News that House Ways and Means Chairman Bill Thomas will support opt-out 401(k) accounts as a part of Social Security reform legislation:
Automatic Signup In 401(k)s Backed - Provision Eyed for Social Security Bill, By Jonathan Weisman, Washington Post: House Ways and Means Chairman Bill Thomas (R-Calif.) will include a provision in his Social Security legislation to help employers make enrollment in 401(k) plans automatic unless workers choose to opt out, according to congressional staff and knowledgeable lobbyists. The provision could have substantial impact on the nation's savings rate … Recent academic research has shown that employee participation rates soar among companies with automatic enrollment in retirement plans. … lobbyists who have met with Thomas say he has given his word on the matter.
… According to two lobbyists familiar with the discussions, Thomas has suggested to life insurance interests that he would back incentives for employers to convert 401(k) balances to private annuities that would pay out slowly over a worker's retirement. In exchange, the life insurance industry would not work against a dramatic expansion of Individual Retirement Accounts, 401(k)s and tax incentives designed to expand personal retirement savings. … Economists of all political stripes like it because it appears to work. … Mandating automatic enrollment would easily create $20 billion in new retirement savings a year, said Peter R. Orszag, director of the Retirement Security Project … If Congress pushed employers to slowly increase contribution rates over time, savings would increase well in excess of $50 billion a year. …
I’ve been wondering whether to support such a proposal. The first question I had, which I asked here, was what market failure justifies intervening to increase saving? If the loanable funds market works, wouldn’t the saving rate, whatever it is, be optimal? Through comments and an email, I am now convinced that taxes drive a wedge between private and social investment returns, that myopia might play a role, and that moral hazard may also be a problem resulting in saving below the golden rule level. Thus, I am now comfortable with government intervention to create incentives to increase private saving.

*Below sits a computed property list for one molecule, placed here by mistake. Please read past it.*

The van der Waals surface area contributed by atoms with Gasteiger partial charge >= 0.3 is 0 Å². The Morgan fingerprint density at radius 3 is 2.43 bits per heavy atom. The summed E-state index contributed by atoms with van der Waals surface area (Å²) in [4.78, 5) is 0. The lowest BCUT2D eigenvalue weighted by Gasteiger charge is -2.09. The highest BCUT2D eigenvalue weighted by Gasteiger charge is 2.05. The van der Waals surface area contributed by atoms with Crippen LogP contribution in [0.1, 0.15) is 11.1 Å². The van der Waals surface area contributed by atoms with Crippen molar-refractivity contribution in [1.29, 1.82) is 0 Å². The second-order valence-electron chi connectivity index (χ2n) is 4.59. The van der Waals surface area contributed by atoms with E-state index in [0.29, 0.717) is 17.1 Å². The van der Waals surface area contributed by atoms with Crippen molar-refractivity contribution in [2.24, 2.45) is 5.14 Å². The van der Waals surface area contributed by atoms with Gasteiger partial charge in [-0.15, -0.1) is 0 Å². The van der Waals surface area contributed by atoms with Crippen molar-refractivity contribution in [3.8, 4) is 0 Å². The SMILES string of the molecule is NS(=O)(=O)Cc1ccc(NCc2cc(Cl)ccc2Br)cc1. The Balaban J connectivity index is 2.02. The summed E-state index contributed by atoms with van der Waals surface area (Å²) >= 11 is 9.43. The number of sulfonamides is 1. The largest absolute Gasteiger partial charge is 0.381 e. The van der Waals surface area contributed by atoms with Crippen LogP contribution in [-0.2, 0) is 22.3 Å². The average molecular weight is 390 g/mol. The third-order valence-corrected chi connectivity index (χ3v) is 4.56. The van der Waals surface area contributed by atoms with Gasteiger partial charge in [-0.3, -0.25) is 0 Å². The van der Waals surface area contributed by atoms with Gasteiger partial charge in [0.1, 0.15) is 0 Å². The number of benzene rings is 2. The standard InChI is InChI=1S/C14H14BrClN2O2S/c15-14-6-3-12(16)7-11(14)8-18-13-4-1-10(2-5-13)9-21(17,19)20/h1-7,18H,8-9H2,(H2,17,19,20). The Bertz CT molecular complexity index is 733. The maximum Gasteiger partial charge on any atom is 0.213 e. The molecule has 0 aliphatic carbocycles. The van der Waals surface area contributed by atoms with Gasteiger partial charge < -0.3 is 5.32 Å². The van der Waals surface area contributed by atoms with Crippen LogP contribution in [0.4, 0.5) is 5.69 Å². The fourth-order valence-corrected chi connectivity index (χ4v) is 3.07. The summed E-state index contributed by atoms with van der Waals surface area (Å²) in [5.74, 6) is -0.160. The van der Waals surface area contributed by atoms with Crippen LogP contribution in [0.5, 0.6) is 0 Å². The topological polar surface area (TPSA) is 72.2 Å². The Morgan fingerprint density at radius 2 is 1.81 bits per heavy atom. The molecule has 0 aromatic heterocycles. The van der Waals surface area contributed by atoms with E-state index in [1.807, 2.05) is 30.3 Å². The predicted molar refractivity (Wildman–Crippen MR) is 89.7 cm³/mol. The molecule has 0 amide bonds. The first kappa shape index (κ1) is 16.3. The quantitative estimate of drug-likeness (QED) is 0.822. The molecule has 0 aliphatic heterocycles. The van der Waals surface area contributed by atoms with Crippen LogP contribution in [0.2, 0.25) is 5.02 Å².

That brings me to opt-out. I believe it increases saving relative to opt-in, but why is this so? Do some people perceive the transactions costs of changing status to be greater than the benefits irrespective of whether they are asked to opt-in or opt-out? In general, I hate opt-out programs. I don’t want to spend my time filling out forms and checking boxes telling people all the things I don’t want to buy. If I’m convinced there is market failure in the market for bicycles resulting in too few being purchased, is the proper solution to drop bicycles in people’s yards unless they remember to send in the proper paperwork? I remember being in music clubs like that when I was younger… Maybe a better answer is to work a little harder on the incentives and ease of opting-in.
Last, I worry we have forgotten the Lucas critique yet again. Change the rules and change the behavior. I can imagine that if you impose opt-out now when it is uncommon participation might be high. But as it becomes more common and institutionalized people will more easily opt-out. In addition, it also seems participation rates will fall in the long-run as people hit financial stress points. If you can opt-out at will, then the first time a family faces financial distress, they will likely opt-out. Unless they are somehow brought back into the program later, participation rates will fall as time passes and revenues may not meet projected values.